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Serenity |
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As a youth, it can be tough making it through life unscathed. But when you’re an Indigenous youth being bullied for things out of your control, life can be doubly hard. For Serenity, the realization that she carries this double dose of trauma became apparent when she struggled in her own life as a young person attending school. “I grew up with a learning disability,” she says. “I was picked on and bullied because of the community stigma around it”. Stigma—of being different, of having a disability—is an ongoing issue in Indigneous communities. But Serenity is not the only one. There are others who struggle with the same issues. “There are quite a number of kids my age who have been kicked out of school because of behavioural issues. The depression. The anxiety. They just don’t have the skills to cope with these kinds of problems” she says.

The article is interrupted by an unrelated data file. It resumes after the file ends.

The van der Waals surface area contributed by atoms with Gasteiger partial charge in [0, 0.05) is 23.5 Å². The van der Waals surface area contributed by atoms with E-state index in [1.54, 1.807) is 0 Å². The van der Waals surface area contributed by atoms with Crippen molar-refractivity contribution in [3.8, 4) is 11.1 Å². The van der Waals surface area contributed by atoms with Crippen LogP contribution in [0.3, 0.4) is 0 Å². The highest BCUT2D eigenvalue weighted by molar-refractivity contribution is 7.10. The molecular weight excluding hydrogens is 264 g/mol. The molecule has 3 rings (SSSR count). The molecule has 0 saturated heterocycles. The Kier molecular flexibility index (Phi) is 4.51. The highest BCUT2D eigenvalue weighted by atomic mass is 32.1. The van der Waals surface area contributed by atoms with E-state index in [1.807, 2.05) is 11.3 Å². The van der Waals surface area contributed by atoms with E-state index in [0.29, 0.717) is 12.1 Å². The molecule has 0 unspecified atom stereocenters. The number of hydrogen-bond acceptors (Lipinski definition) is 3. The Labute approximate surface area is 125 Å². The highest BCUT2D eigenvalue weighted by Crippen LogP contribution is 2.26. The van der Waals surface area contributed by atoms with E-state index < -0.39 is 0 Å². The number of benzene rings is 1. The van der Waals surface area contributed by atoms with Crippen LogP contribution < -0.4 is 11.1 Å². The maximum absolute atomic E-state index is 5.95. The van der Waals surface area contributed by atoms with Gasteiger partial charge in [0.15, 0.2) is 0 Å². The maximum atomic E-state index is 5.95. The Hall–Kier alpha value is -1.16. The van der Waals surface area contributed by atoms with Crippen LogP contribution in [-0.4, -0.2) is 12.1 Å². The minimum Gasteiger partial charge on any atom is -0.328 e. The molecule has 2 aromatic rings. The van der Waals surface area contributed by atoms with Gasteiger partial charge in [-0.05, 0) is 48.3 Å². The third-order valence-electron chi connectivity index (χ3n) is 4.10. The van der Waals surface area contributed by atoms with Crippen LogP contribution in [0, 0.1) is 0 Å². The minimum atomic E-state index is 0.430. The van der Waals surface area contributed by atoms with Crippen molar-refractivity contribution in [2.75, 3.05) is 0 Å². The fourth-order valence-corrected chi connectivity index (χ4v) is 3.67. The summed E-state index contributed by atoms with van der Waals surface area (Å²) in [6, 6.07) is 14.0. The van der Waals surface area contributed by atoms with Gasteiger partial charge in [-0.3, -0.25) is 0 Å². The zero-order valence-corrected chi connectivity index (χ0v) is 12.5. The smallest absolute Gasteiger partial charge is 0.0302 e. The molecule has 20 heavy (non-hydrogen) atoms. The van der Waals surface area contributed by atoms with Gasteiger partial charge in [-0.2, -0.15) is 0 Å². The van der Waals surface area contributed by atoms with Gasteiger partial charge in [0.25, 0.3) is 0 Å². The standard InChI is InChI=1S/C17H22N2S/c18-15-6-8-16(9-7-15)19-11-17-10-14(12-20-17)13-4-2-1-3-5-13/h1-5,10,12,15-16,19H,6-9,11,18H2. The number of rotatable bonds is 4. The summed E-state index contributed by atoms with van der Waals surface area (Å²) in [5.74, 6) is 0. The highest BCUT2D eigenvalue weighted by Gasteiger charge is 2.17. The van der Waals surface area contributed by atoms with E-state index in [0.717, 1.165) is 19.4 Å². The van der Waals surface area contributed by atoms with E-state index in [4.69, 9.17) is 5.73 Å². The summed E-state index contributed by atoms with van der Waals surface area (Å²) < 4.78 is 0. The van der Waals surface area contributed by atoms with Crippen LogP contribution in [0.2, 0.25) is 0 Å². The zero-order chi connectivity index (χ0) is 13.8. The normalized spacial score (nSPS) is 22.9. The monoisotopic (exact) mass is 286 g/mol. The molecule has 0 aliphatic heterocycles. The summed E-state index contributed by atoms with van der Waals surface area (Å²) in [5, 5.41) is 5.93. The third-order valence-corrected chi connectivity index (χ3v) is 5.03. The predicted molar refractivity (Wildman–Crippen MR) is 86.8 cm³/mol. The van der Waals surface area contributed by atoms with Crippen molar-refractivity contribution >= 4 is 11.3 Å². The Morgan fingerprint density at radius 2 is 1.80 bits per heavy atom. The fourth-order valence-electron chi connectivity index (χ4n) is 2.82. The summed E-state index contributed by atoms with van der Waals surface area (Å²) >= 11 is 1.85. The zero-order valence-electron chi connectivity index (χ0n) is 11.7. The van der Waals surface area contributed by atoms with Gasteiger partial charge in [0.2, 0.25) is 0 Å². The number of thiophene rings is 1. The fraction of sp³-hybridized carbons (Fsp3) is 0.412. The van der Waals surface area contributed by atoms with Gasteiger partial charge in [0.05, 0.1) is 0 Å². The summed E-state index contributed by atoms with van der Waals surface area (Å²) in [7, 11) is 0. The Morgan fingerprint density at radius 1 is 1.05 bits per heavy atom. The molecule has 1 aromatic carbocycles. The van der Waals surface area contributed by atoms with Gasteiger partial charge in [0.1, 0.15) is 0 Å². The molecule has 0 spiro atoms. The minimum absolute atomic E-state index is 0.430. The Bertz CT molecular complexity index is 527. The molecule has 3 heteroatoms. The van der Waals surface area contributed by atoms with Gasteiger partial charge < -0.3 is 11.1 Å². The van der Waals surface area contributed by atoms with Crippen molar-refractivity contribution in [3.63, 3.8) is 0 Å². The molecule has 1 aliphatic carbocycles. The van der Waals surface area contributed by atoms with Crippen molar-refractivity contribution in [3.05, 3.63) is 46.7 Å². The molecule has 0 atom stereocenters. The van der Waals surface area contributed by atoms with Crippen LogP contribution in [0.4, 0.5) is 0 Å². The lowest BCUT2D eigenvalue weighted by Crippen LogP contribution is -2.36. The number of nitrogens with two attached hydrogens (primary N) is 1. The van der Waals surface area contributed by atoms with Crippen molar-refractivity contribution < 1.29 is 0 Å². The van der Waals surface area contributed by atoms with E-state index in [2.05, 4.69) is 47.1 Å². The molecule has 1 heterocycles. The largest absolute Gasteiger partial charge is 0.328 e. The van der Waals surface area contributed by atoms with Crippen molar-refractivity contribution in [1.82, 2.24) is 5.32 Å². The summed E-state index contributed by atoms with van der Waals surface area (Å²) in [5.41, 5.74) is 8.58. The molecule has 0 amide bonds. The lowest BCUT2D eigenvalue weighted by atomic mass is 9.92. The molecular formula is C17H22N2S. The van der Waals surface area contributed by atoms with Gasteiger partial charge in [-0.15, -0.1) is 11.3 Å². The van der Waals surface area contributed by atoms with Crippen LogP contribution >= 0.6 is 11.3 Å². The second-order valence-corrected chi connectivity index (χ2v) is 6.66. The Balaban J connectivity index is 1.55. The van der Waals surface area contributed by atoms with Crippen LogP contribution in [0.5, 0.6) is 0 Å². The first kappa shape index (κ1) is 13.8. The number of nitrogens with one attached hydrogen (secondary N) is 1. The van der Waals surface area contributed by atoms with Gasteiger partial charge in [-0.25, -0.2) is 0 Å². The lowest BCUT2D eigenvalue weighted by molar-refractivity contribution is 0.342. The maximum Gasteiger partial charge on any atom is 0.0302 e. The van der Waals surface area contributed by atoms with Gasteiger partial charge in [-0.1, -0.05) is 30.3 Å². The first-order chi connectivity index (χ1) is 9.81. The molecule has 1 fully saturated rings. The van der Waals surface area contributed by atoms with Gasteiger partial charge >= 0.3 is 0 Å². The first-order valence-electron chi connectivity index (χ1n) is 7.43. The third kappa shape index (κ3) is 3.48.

Reflecting on her own journey, Serenity says, “I’ve learned ways to cope, though. With help from my family, community, and my therapist I’ve learned how to talk about my issues.” She goes on to say, “When you get into a funk it can sometimes take days or weeks or months to get out of it. But there are things that really help as I go through it. Taking time for myself, spending time outside with my family, doing traditional things. They all help with my anxiety and depression.” She muses that if more kids from her community knew how to deal with their feelings in a healthy way, then perhaps her people would be in a better place. “Self care is so important. To know how to put yourself at ease, to express and communicate your feelings. These are things we need to feel comfortable doing.” She touches on an important element of healing from stigma and hardships: Through acceptance, kindness, and compassion our communities are elevated.

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